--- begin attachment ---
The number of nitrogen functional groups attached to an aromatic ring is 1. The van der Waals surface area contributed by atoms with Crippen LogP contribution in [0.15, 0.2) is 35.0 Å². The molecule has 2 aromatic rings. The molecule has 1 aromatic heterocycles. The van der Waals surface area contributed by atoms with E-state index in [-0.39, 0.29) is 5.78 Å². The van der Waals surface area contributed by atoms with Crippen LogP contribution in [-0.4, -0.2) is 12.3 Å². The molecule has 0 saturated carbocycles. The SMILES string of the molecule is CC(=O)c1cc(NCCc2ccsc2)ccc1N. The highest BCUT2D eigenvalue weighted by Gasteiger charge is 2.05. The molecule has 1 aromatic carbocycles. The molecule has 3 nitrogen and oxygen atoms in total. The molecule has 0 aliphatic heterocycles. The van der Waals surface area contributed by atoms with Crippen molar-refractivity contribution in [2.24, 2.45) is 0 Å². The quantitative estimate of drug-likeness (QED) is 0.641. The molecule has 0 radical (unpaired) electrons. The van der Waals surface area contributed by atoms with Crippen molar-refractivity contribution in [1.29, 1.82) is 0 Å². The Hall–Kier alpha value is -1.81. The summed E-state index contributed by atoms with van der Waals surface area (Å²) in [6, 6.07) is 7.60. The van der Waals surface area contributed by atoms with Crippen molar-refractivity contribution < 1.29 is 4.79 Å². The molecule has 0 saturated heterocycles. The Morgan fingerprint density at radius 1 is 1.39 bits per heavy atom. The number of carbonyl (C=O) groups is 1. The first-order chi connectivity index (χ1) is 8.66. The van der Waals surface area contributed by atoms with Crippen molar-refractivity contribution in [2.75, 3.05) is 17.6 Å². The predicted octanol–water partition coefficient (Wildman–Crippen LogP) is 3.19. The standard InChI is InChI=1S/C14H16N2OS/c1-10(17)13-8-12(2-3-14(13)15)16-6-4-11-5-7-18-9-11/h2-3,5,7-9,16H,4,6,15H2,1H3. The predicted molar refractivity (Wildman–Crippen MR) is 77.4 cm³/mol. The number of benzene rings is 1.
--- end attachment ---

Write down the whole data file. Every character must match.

The number of nitrogen functional groups attached to an aromatic ring is 1. The van der Waals surface area contributed by atoms with Crippen LogP contribution in [0.15, 0.2) is 35.0 Å². The molecule has 2 aromatic rings. The molecule has 1 aromatic heterocycles. The van der Waals surface area contributed by atoms with E-state index in [-0.39, 0.29) is 5.78 Å². The van der Waals surface area contributed by atoms with Crippen LogP contribution in [-0.4, -0.2) is 12.3 Å². The molecule has 0 saturated carbocycles. The SMILES string of the molecule is CC(=O)c1cc(NCCc2ccsc2)ccc1N. The highest BCUT2D eigenvalue weighted by Gasteiger charge is 2.05. The molecule has 1 aromatic carbocycles. The molecule has 3 nitrogen and oxygen atoms in total. The molecule has 0 aliphatic heterocycles. The van der Waals surface area contributed by atoms with Crippen molar-refractivity contribution in [2.24, 2.45) is 0 Å². The quantitative estimate of drug-likeness (QED) is 0.641. The molecule has 0 radical (unpaired) electrons. The van der Waals surface area contributed by atoms with Crippen molar-refractivity contribution in [1.29, 1.82) is 0 Å². The Hall–Kier alpha value is -1.81. The summed E-state index contributed by atoms with van der Waals surface area (Å²) in [6, 6.07) is 7.60. The van der Waals surface area contributed by atoms with Crippen molar-refractivity contribution < 1.29 is 4.79 Å². The molecule has 0 saturated heterocycles. The Morgan fingerprint density at radius 1 is 1.39 bits per heavy atom. The number of carbonyl (C=O) groups is 1. The first-order chi connectivity index (χ1) is 8.66. The van der Waals surface area contributed by atoms with Crippen molar-refractivity contribution in [2.75, 3.05) is 17.6 Å². The predicted octanol–water partition coefficient (Wildman–Crippen LogP) is 3.19. The standard InChI is InChI=1S/C14H16N2OS/c1-10(17)13-8-12(2-3-14(13)15)16-6-4-11-5-7-18-9-11/h2-3,5,7-9,16H,4,6,15H2,1H3. The predicted molar refractivity (Wildman–Crippen MR) is 77.4 cm³/mol. The number of benzene rings is 1.